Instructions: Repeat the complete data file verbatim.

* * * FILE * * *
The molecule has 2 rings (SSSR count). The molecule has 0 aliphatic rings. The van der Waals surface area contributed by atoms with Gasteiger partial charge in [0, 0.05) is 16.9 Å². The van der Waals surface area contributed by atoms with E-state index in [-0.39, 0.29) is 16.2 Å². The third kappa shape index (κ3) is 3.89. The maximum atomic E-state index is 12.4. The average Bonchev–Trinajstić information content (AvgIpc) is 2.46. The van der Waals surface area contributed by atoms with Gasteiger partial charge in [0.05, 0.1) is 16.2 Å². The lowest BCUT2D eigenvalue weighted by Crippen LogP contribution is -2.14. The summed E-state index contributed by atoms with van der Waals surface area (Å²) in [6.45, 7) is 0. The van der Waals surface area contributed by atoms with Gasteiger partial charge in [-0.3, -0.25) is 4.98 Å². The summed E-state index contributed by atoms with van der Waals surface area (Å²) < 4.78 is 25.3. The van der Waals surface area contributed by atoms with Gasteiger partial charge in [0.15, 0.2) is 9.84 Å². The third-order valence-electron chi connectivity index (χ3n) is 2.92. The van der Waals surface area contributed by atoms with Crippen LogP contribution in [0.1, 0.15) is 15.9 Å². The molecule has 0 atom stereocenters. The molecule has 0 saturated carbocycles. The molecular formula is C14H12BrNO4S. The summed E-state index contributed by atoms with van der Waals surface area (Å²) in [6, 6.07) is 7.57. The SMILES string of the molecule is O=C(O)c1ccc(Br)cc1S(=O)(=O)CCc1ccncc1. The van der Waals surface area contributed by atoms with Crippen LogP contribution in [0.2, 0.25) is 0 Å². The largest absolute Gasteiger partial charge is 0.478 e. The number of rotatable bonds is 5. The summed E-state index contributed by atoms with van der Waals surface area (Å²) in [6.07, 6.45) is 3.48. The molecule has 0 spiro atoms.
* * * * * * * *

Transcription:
The molecule has 2 rings (SSSR count). The molecule has 0 aliphatic rings. The van der Waals surface area contributed by atoms with Gasteiger partial charge in [0, 0.05) is 16.9 Å². The van der Waals surface area contributed by atoms with E-state index in [-0.39, 0.29) is 16.2 Å². The third kappa shape index (κ3) is 3.89. The maximum atomic E-state index is 12.4. The average Bonchev–Trinajstić information content (AvgIpc) is 2.46. The van der Waals surface area contributed by atoms with Gasteiger partial charge in [0.05, 0.1) is 16.2 Å². The lowest BCUT2D eigenvalue weighted by Crippen LogP contribution is -2.14. The summed E-state index contributed by atoms with van der Waals surface area (Å²) in [6.45, 7) is 0. The van der Waals surface area contributed by atoms with Gasteiger partial charge in [-0.3, -0.25) is 4.98 Å². The summed E-state index contributed by atoms with van der Waals surface area (Å²) < 4.78 is 25.3. The van der Waals surface area contributed by atoms with Gasteiger partial charge in [0.15, 0.2) is 9.84 Å². The third-order valence-electron chi connectivity index (χ3n) is 2.92. The van der Waals surface area contributed by atoms with Crippen LogP contribution in [0.1, 0.15) is 15.9 Å². The molecule has 0 atom stereocenters. The molecule has 0 saturated carbocycles. The molecular formula is C14H12BrNO4S. The summed E-state index contributed by atoms with van der Waals surface area (Å²) in [6, 6.07) is 7.57. The SMILES string of the molecule is O=C(O)c1ccc(Br)cc1S(=O)(=O)CCc1ccncc1. The van der Waals surface area contributed by atoms with Crippen LogP contribution in [0.2, 0.25) is 0 Å². The largest absolute Gasteiger partial charge is 0.478 e. The number of rotatable bonds is 5. The summed E-state index contributed by atoms with van der Waals surface area (Å²) in [6.07, 6.45) is 3.48. The molecule has 0 spiro atoms.